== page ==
Having addressed Aquinas’ account Stout then moved on to talk about modern uses of religion-talk. He stated that a diverse group of modern (non-Thomist) writers all took true religion to be virtuous. Piety and justice were again united and distinguished from superstition. As he stated, “Most of them explicitly described it as a virtue of properly acknowledged dependence and remarked on the ethical and political significance of its formative and expressive functions.” Like the ancient context, however, Stout acknowledges that not all modern conceptions of religion are positive. As he noted,
Baron d’Holbach, Robert Owen, Marx, Engels, Lenin, Mao, Freud, Richard Dawkins, Christopher Hitchens, Gloria Steinem, and Bill Maher have largely used the term pejoratively, in accordance with the Lucretian precedent
Many moderns do hold to the belief that religion is essentially oppressive.
Machiavelli, despite earlier interests in Lucretius, ends up landing closer to Livy. One reason being that “he wanted to use the contrast between true religion and its semblances in explanations of good and bad outcomes.” For Machiavelli, according to Stout, religion cultivates and maintains “good men,” and its religious practices ought to remain free of corruption (such as illegitimate appeals to oracles or scriptures in order to enhance one’s power in political affairs) lest the republic become corrupt as well. As Stout states, according to Machiavelli “moral corruption, often in the form of avarice, is a greater threat to the commonwealth than false belief.”
Stout goes on to discuss various “republican admirers” of Machiavelli such as Baruch Spinoza, James Harrington, and Jean-Jacques Rousseau and other modern republicans who likewise emphasize the political importance of true religion. Stout contends that “republicanism is largely missing from most overviews of religion and modern thought,” one effect of this absence being the “false impression, now widespread among academics, that there is something worth calling the modern conception of religion, according to which religion is essentially or ideally a private matter to be screened out of public life to the extent possible.”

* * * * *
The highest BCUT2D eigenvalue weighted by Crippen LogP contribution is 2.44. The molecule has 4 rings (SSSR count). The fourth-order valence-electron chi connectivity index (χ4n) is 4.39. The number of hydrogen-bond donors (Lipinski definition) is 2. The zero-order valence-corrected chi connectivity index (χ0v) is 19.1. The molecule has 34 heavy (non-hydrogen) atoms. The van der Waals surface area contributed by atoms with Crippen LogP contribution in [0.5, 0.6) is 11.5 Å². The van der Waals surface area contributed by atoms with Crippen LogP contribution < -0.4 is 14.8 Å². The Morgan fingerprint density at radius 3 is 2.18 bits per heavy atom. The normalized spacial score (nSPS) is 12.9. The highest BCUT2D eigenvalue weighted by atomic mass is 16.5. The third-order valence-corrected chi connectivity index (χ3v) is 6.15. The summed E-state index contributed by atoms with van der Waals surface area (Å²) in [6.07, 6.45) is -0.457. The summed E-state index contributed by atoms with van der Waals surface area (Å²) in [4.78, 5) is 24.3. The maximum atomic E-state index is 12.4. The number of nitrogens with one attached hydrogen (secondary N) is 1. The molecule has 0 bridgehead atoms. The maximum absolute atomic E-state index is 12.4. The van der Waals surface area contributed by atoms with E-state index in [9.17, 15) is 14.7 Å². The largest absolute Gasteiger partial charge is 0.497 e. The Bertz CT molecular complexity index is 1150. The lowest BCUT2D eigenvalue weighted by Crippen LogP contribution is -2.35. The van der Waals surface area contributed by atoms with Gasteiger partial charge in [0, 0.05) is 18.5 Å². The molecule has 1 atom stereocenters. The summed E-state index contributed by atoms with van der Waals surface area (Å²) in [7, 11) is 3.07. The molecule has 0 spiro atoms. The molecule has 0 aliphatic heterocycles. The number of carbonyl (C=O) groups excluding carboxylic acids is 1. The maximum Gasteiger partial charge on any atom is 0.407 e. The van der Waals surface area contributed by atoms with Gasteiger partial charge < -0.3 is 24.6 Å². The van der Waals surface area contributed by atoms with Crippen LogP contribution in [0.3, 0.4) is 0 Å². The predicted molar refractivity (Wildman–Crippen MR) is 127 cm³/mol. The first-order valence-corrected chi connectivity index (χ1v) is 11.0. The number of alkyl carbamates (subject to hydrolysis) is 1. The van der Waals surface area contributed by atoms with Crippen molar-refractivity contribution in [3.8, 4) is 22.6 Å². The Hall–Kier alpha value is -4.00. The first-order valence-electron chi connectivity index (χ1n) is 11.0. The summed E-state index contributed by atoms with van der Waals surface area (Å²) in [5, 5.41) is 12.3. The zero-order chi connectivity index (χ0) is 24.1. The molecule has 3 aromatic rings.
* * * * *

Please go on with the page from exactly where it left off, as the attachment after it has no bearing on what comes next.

Stout then moved on to engage David Hume. Hume granted that true religion is inherently good, but was skeptical of its widespread existence and of established religion’s ability to instill this virtue; the reception of true religion is, for Hume, only available to true philosophers. Hume adds another dimension to the corrupt forms of religion when he speaks of enthusiasm alongside superstition, which he also “viewed Parisian atheism” to be beholden to. At this point Stout referenced the work of Thomas Ahnert to draw our attention to the largely religious dimensions embedded within and around the Scottish Enlightenment. In doing so he draws out two concerns of the movement. First, it was centrally interested in “setting right the morally formative function of religion.” Second, it was largely suspicious “of speculation’s tendency to distract a thinker from the demands of living well.” Stout ends this section of his lecture asking, “If the Enlightenment era didn’t achieve a Great Separation of religion from politics, what account should we be giving?”
Stout begins to end this first lecture by looking to the ideal of ethical religion. He returns to Emerson and Gifford and speaks of their refusal to view enthusiasm to be inherently vicious, as Hume did. In contrast, Emerson and Gifford hold that enthusiasm has been a central component in virtually every conceivable beneficial movement in human history. The Gifford Lectures may be devoted to natural theology “in the widest sense of that term,” and the lecturers might be encouraged “to treat their subject as a strictly natural science,” but Stout concludes that based on Lord Gifford’s committed abolitionist stance he could not have intended this to “mean value-free inquiry.”
He closes out his first lecture with reference to Harriet Martineau, who encouraged Emerson to join the abolitionist movement, who in turn influenced Lord Gifford. For Martineau, religion is inherently moral and it is an inevitable part of human existence. The task is “to distinguish its corrupt from its true forms” and the only way to go about doing that is to “assess its fruits” by taking the time to discern what the current moment demands of us.